Definition of tagbinding selfsealed (TBSS) DHKE: Denote by U the uniform distribution over G/1_{G}, by Z_{Tag }the (distribution) of the shared DHsecret for any successfullyfinished session specified by the sessiontag Tag, and by TAG the number of all possible (successful) sessions of different tags. A DHKE protocol is said to be tagbinding selfseal, if the distribution of {Z_{Tag}}, for all possible successful sessions of different tags, is identical to that of (U)^{TAG}. Note that the definition of TBSS does not require random DHcomponent contributions in each session.
To render the tagbinding selfseal property to the original DHprotocol, we define the DHsecret to be Y^{xh(Tag)}=g^{xyh(Tag)}=X^{yh(Tag)}, where Tag=(Â, {circumflex over (B)}, X, Y) and h:{0,1}*→Z_{q}* is a conversion function (in particular, a hash function). This protocol variant is named tagbinding selfsealed DiffieHellman (TBSSDH), which is also depicted in
(the probability is taken over the choice of the random function h in the random oracle model). In case a hash function h:{0,1}*→{0,1}^{l }is employed in practice, for any value z∈{0,1}*, in case h(z)=0 the value of h(z) is defined to be a nonzero value in some predetermined manner (e.g, defining h(z) to be a value between 2^{l}+1 and q−1, etc).
It is also easy to check the mutual fairness of both players. Specifically, x and yh(Â,{circumflex over (B)},X,Y) (resp., xh(Â,{circumflex over (B)},X,Y) and y) are independent in the random oracle model (assuming hash functions to be random functions), no matter how the DHcomponents X,Y are chosen. But the inventors remind that both DH and TBSSDH protocols do not provide mutual identifications. (Note that in case the computation of the shared DHsecret does not involve player's identities, the authentication and/or keyderivation functions (KDF) should depend upon them.)
The inventors show that the lack of tagbinding selfseal (and fairness) can cause essential security concerns for DHprotocols. The inventors demonstrate this with the BurmesterDesmedt protocol (BDprotocol) that is an elegant extension of the original DHprotocol into the group setting, and the (H)MQV protocol that is currently one of the most successful and widelystandardized DHKE protocols.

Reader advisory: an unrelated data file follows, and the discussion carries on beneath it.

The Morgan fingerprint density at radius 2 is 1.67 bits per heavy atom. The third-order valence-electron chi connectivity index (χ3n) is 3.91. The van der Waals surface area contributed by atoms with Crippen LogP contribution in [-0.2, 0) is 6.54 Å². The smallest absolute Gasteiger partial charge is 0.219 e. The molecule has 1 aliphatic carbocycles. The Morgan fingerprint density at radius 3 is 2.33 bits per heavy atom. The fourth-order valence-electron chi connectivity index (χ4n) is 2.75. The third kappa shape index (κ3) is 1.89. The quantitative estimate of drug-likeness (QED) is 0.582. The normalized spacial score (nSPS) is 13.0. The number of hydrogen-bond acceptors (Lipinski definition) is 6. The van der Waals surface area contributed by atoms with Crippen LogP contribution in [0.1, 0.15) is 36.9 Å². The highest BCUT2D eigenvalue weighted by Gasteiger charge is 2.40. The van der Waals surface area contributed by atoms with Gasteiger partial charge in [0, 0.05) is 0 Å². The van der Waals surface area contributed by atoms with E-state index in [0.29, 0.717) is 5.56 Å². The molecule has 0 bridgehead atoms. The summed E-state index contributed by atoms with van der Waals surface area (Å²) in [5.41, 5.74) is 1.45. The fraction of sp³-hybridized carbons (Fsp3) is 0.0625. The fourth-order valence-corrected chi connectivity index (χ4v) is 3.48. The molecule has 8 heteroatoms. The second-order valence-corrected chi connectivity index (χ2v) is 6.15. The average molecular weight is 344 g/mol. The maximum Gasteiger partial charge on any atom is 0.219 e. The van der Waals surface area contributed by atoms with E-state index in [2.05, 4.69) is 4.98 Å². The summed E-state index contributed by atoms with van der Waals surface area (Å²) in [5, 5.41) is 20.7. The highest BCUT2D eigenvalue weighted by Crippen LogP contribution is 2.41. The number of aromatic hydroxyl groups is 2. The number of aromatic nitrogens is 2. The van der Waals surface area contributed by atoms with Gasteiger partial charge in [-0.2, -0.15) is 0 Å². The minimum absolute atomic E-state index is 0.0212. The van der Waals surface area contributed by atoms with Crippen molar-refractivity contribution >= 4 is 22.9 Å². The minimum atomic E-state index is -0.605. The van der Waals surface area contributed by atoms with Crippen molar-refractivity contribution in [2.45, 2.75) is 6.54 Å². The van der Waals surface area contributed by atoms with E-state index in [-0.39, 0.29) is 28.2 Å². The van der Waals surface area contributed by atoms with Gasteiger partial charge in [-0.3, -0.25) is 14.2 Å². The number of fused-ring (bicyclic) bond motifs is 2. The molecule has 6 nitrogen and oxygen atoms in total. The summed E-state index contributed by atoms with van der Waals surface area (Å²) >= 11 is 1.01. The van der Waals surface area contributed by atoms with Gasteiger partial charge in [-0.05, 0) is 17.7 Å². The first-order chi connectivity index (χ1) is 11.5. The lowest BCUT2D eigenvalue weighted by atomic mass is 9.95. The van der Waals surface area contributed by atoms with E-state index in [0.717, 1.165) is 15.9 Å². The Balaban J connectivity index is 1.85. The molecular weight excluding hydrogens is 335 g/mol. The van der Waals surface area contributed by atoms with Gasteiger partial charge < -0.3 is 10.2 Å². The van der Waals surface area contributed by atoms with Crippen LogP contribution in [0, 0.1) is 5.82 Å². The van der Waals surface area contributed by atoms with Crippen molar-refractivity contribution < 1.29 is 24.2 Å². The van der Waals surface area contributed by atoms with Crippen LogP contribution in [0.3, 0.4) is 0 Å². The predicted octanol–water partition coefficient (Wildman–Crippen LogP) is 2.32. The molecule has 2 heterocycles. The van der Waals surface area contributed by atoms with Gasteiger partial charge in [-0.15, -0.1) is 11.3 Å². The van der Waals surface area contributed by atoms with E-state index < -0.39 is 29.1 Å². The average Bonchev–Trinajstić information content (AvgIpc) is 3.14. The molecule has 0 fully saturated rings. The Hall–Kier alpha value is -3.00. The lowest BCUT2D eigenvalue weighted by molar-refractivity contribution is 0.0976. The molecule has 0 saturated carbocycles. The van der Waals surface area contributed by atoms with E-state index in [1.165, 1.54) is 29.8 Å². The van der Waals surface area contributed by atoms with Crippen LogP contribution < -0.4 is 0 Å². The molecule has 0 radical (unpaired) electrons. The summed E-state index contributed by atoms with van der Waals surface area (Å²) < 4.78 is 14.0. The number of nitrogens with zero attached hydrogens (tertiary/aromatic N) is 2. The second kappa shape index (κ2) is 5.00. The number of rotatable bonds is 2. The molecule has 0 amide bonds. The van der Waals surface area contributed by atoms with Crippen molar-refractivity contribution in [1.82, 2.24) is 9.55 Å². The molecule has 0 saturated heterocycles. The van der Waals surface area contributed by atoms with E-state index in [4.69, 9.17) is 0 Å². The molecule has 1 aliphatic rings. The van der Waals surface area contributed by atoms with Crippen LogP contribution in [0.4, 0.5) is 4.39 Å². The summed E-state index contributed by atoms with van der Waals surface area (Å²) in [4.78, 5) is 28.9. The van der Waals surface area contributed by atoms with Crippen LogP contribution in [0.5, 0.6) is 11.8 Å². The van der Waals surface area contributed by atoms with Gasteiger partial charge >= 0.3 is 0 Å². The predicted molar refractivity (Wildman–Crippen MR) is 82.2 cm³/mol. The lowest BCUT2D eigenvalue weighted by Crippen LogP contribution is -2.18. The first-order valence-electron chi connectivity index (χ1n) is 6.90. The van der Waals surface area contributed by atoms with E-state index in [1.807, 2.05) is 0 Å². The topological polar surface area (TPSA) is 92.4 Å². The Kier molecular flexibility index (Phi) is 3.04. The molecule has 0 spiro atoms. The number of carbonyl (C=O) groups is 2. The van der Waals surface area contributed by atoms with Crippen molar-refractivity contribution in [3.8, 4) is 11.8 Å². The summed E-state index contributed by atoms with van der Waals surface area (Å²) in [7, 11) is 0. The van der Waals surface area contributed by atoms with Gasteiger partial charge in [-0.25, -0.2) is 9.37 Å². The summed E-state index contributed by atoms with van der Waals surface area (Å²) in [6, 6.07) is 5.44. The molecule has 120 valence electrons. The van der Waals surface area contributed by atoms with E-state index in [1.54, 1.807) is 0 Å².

ReExamination of the BurmesterDesmedet Group DiffieHellman Protocol
Suppose Û_{1}, Û_{2}, . . . , Û_{n}, n>2, be a group of parties who want to share a common group key among them. The BDprotocol (by Burmester et al in Advances in CryptologyProceedings of EUROCRYPT'94, pages 279290, May 1994) works as follows: Each Û_{i}, 1≦i≦n, computes and broadcasts X_{i}=g^{x} ^{ i }for x_{i }randomly taken from Z_{q}*; After that, each Û, computes and broadcasts Z_{i}=(X_{i+1}/X_{i−1})^{x} ^{ i }(where the indices are taken in a cycle); Finally Û_{i }computes the shared DHsecret K_{i}=(X_{i−1})^{nx} ^{ i }·Z_{i} ^{n−1}·Z_{i+1} ^{n−2 }. . . Z_{i−2}=g^{(x} ^{ 1 } ^{x} ^{ 2 } ^{+x} ^{ 2 } ^{·x} ^{ 3 } ^{+ . . . +x} ^{ n } ^{·x} ^{ 1 } ^{) }Note that the tag for a successfully finished BDprotocol session is (Û_{1}, Û_{2}, . . . , Û_{n}, X_{1}, X_{2}, . . . , X_{n}).
The inventors demonstrate a attack against the BDprotocol with n=3, where Û_{1 }colludes with Û_{2 }to be against the honest Û_{3 }(the attack can be easily extended to the general case of n>3, where some malicious players collude to be against sets of honest players). Û_{2 }sets X_{2 }to be X_{1} ^{−1 }(i.e, x_{2}=−x_{1}), then the shared DHsecret is K_{1}=K_{2}=K_{3}=g^{−x} ^{ 1 } ^{ 2 }, no matter what DHexponent x_{3 }is chosen by the honest Û_{3}. Note that, as x_{1 }may be maliciously generated by Û_{1}, the shared DHsecret g^{−x} ^{ 1 } ^{ 2 }can be arbitrary value in G (with no guarantee on its randomness and independence). Furthermore, suppose the colluding Û_{1 }and Û_{2 }use the same X_{1 }and X_{2}=X_{1} ^{−1 }in different sessions, then the shared DHsecrets among different sessions are the same, i.e., always g^{−x} ^{ 1 } ^{ 2 }, no matter what efforts are made desperately by the player Û_{3 }(actually any other player). This attack clearly indicates that the BDprotocol is not tagbinding selfsealed, and the lack of the TBSS property can cause essential (even serious) security concern for DHKE protocols. The inventors note that the TBSS and fairness issues of DHKE and particularly the above attack were not previously clarified and dealt with in the literature. In particular, the inventors note that even the universally composable (UC) version of the BDprotocol, by Katz et al, still does not frustrate the above attack (specifically, the TBSS and fairness issues and particularly the above attack were not captured by the UC framework for group DHKE).
The inventors present a variant of the BDprotocol, named (mutually) contributable BD (cBD), in the spirit of TBSSDH (depicted in
It's easy to check that our cBD protocol ensures the following properties in the random oracle model: (1) For any i, 1≦i≦n, as long as Û_{i }is honest, it is guaranteed that the shared DH secret K_{i }is random (i.e., randomly distributed in G/1_{G}); The reason is, for each j, 0≦j≦n−1, g^{x} ^{ i } ^{x} ^{ j+1 } ^{h(Û} ^{ j } ^{,X} ^{ j } ^{,X} ^{ j+1) }is essentially selfsealed that is itself random, and is independent from (i.e., cannot affect) other multiplying components g^{x} ^{ k } ^{x} ^{ k+1 } ^{h(Û} ^{ k } ^{,X} ^{ k } ^{,X} ^{ k+1 } ^{)}'s as long as (Û_{j},X_{j},X_{j+1})≠(Û_{k},X_{k},X_{k+1}). (2) For different (successful) sessions of different tags, the shared DHsecrets are independent. The cBD protocol can be converted into an authenticated group KE by the general technique of Katz and Yung (in Advances in CryptologyProceedings of CRYPTO'03, pages 110125, August 2003), and passwordbased group KE by the technique of Abdalla et al (in the Proceedings of International Conference on Theory and Practice in PublicKey Cryptography PKC'06, pages 427442, 2006).